Legislature To Face Unusual Budget Situation This Session

Last week’s Courier Herald column:

As the calendar turns to the second week of January, Georgia’s eyes begin to look to Atlanta.  Some are looking for leadership in problem solving, some are looking for campaign fodder, and some are emulating NASCAR fans just hoping for a big crash.  The annual meeting of the Georgia General Assembly attracts spectators of all kinds.

Before diving into the various sideshows – and it is an election year, there will be sideshows – let’s discuss the main event.  Georgia’s legislators’ singular constitutional requirement is that they must pass a balanced budget every year.  This year’s budget process will be a little different.

Georgia’s budget writers spent a decade digging out of the great recession.  They managed to focus increasing spending on priority items during that time, with increasing education spending the top priority every year and then allocating as fiscally prudent to other priorities like transportation, Medicaid and healthcare, and shoring up the state’s various retirement systems. 

Just as these targeted areas had hit their stride and the rainy day fund had been filled, Covid hit.  Two years ago, these same budget writers returned to cutting even in areas that needed more spending to achieve objectives.  The rainy day fund was opened up to ease the burden while delivering a massive state response to Covid.

Then, Washington started writing checks.  A lot of them.  Much of that money flowed to the state, as well as local school districts, cities, and counties.  These funds came with strings, which brings us back to this year’s budget picture.

The state has literal billions – about seven billion the last time I checked – that it needs to spend this year on top of the approximate $28 billion recurring expenditures in the baseline budget.  The rainy day fund is full.  Federal rules on Georgia accepting much of that money is dependent on it not being used for tax cuts.

You would think that after a decade of saying “No” to almost every extraneous budget request that the budget committees would be looking forward to playing Santa Claus with a sleigh filled with billions to hand out.  In reality, they’re not. 

Everyone has a wish list, and every interest group is aware that there is money on the table.  The number of times they’re going to have to say “no” will increase exponentially for every “yes” that is funded.

So where is the money going to go?  The safe bet is that teachers, as usual, will be at the front of the line.  Governor Kemp made across the board raises part of his campaign in 2018 and as he faces reelection he will make good on completing what remains of his pledge.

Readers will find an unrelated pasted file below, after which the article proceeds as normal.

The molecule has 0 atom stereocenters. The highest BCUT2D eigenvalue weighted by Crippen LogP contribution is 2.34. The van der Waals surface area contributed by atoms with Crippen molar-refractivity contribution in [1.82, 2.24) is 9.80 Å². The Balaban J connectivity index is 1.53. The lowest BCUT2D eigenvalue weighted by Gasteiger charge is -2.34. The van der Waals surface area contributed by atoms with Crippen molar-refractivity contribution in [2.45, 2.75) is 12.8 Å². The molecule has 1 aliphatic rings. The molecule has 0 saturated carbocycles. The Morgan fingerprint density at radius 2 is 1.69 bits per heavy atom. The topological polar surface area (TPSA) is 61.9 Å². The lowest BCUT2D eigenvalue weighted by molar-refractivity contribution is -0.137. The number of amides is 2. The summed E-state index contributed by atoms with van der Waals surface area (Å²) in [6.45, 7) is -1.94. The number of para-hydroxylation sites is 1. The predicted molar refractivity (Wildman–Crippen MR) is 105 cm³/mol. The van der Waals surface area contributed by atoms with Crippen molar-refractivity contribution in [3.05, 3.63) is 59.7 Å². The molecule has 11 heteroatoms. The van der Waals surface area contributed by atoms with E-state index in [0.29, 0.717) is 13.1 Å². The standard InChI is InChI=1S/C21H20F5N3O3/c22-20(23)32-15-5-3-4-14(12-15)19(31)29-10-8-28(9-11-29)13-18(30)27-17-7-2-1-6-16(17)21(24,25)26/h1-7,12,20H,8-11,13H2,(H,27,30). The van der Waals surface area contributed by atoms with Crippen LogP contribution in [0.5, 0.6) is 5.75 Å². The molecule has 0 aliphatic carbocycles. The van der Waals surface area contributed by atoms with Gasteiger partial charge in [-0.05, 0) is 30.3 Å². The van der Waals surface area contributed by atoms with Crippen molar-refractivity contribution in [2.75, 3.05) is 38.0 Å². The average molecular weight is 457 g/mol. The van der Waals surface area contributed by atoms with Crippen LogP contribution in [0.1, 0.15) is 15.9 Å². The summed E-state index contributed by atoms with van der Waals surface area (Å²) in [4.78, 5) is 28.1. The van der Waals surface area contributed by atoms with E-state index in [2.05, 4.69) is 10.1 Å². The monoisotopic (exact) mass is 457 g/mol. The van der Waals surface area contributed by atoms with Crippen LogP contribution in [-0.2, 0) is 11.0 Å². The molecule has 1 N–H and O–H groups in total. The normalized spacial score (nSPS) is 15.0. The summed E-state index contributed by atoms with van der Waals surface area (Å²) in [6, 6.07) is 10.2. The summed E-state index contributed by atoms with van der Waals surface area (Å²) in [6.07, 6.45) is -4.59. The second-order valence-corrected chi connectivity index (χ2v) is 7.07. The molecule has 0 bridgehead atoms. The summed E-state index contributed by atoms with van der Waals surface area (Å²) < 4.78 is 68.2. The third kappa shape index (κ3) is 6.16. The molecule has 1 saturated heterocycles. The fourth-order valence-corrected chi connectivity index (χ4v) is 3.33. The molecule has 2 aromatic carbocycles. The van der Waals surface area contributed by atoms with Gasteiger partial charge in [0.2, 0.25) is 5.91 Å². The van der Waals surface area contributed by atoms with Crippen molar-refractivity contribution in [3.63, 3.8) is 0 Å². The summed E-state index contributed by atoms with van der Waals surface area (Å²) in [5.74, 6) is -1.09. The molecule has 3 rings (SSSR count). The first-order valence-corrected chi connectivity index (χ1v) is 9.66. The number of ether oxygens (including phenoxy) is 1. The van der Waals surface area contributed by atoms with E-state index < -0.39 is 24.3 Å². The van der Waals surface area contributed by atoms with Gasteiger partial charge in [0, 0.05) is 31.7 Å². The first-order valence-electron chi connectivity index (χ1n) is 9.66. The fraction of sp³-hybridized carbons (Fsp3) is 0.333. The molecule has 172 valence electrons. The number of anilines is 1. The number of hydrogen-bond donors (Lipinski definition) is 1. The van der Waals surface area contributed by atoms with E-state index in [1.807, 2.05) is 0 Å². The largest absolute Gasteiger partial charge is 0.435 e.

You can expect that the state’s law enforcement officers will also be taken care of.  Like all professions, it’s getting harder and harder to find workers.  LEO’s have seen the demands on their services increase, while some jurisdictions have advocated “defunding”.  Expect continued legislation beyond raises to address increasing crime rates and gang activity.

A related priority will be a focus on the state’s mental health system.  House Speaker David Ralston has stated this as a major goal – one that should be able to attract bipartisan support.

The billions being doled out won’t go as far as most would like.  The cost of governing isn’t immune to the inflation that has hit each of our kitchen tables.  The costs of infrastructure projects are increasing, and labor for all state agencies is harder to come by.  It will cost more just to maintain the status quo.

Which brings us back to the sideshows and it being a campaign year.  Several statewide candidates have decided to recycle unwritten plans to eliminate the state’s income tax.  It’s a shallow appeal to those who believe we can “be like Florida or Texas” without – you know – us being Florida or Texas.

We’ll once again have to address several columns to this canard over the weeks and months ahead.  The challenge to each of these candidates must be direct:  Show your work.

The strings on the Federal money allow some wiggle room for tax relief, but the sideshow artists will complain that there’s too much spending, and all of it should go to eliminating the state’s income tax.  They should be forced at every mention of this to explain, in great detail, exactly how their “plan” will work.

The problem with sideshows is that they distract those with responsibility for driving safely.  They’re doing little more than helping set up the crash that many are watching and waiting, even hoping for.

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